Foods to Avoid

We want you to experiment with a lot of food, but there are a few foods that you need to avoid. Until your child is at least one year old, keep them away from traditional cow milk, honey, and popcorn. These foods can lead to digestive problems in your child.

You should also avoid any foods that are giving your little one trouble. Mealtime should be fun, so make sure they’re not making a fuss. Unfortunately, babies can be picky, so do some experimenting to see what works.

Introducing Finger Foods

One of the best parts of feeding babies is watching them discover finger foods. Finger foods challenge your child because they require skill to eat, which is vital for their development. Babies are also curious and playful, so they’ll want to get their hands on anything they can.

Still, you need to be careful with finger foods. You can introduce them before your child is a year old, but you need to do so carefully. For example, you’ll want to shy away from processed meats, baby hot dogs, meat chunks, large vegetables, and various types of nuts. These foods can cause your child to choke or develop digestive problems if consumed too early.

Focus on foods that can be cut into small pieces. Some great examples include banana slices, pieces of cookies, eggs, wafers, crackers, cereals like Cheerios, shredded chicken, and potatoes. The key to introducing finger foods is variety. Instead of focusing on one food your child likes, introduce your child to a wide pallet of foods that offer different nutritional components.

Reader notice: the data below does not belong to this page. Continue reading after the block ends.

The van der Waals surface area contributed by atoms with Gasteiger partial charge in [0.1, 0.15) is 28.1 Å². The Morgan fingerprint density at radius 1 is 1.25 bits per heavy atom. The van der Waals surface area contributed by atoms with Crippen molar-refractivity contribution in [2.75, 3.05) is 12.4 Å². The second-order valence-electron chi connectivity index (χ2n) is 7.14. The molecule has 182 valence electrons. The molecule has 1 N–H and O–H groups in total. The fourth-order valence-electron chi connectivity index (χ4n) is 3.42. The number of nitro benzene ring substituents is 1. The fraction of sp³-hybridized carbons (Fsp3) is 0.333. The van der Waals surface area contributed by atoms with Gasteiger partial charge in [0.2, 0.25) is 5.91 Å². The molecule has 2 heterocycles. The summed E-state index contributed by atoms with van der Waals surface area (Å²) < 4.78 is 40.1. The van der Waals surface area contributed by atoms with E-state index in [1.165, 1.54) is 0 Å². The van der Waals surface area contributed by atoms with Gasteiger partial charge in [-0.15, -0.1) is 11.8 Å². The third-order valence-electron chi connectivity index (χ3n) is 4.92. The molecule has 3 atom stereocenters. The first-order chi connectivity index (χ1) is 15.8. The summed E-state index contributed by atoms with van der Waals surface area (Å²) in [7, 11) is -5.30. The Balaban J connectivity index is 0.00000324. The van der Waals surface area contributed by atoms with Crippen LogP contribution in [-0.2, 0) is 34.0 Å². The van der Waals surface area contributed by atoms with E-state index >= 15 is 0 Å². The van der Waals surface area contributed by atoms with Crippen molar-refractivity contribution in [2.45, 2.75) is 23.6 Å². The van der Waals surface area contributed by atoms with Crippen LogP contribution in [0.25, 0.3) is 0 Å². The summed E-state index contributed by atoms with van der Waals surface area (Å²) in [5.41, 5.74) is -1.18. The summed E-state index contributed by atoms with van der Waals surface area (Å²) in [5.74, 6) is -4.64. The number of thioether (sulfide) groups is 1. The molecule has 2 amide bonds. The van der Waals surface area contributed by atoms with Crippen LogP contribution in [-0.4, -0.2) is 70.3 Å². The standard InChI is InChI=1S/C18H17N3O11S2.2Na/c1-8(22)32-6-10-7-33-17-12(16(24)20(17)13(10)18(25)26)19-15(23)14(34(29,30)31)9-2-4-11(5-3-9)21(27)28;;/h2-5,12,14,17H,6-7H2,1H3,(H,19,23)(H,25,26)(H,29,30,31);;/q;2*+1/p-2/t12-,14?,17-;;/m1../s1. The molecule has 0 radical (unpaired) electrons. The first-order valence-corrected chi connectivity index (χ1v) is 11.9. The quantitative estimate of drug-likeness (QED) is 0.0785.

While finger foods offer nutritional value, babies still need to get most of their nutrition from baby foods. Growing children get nutrients from different sources than adults, so make sure finger foods are supplements and not the main course.

Keep an Eye on Food Allergies

Food allergies are scary, especially if they run in your family. While this might cause you to hold off on certain foods, that doesn’t mean you should keep them away from your baby. According to the American Academy of Pediatrics, it can be beneficial to introduce your child to potential allergen foods around 4-6 months.

The study showed that introducing peanuts to infants between 4-6 can prevent food allergies from happening. This includes allergies like peanuts, eggs, milk, eczema, and celiac disease. Still, sometimes allergies happen, so we want you to be prepared.

Traditional Food Allergies

If you feed your child a new food and notice an adverse reaction, there is a good chance they have a food allergy. Food allergy symptoms vary, but the most common symptoms include rashes, vomiting, loose stool, and swelling of the face. Here is a look at some of the most common foods known to cause allergies:

  • Milk
  • Soy
  • Wheat
  • Walnuts
  • Pine nuts
  • Almonds
  • Pecans
  • Eggs

These foods are responsible for 90% of all food allergies. As every child is different, when introducing foods for the first time, always pay close attention and monitor your child.

Lactose Intolerance

Lactose intolerance is a condition that makes it difficult for people to digest milk-based products like cheese. Lactose intolerance is uncommon in babies. This is a condition that usually develops as babies get older (typically gradually from 1-3 years)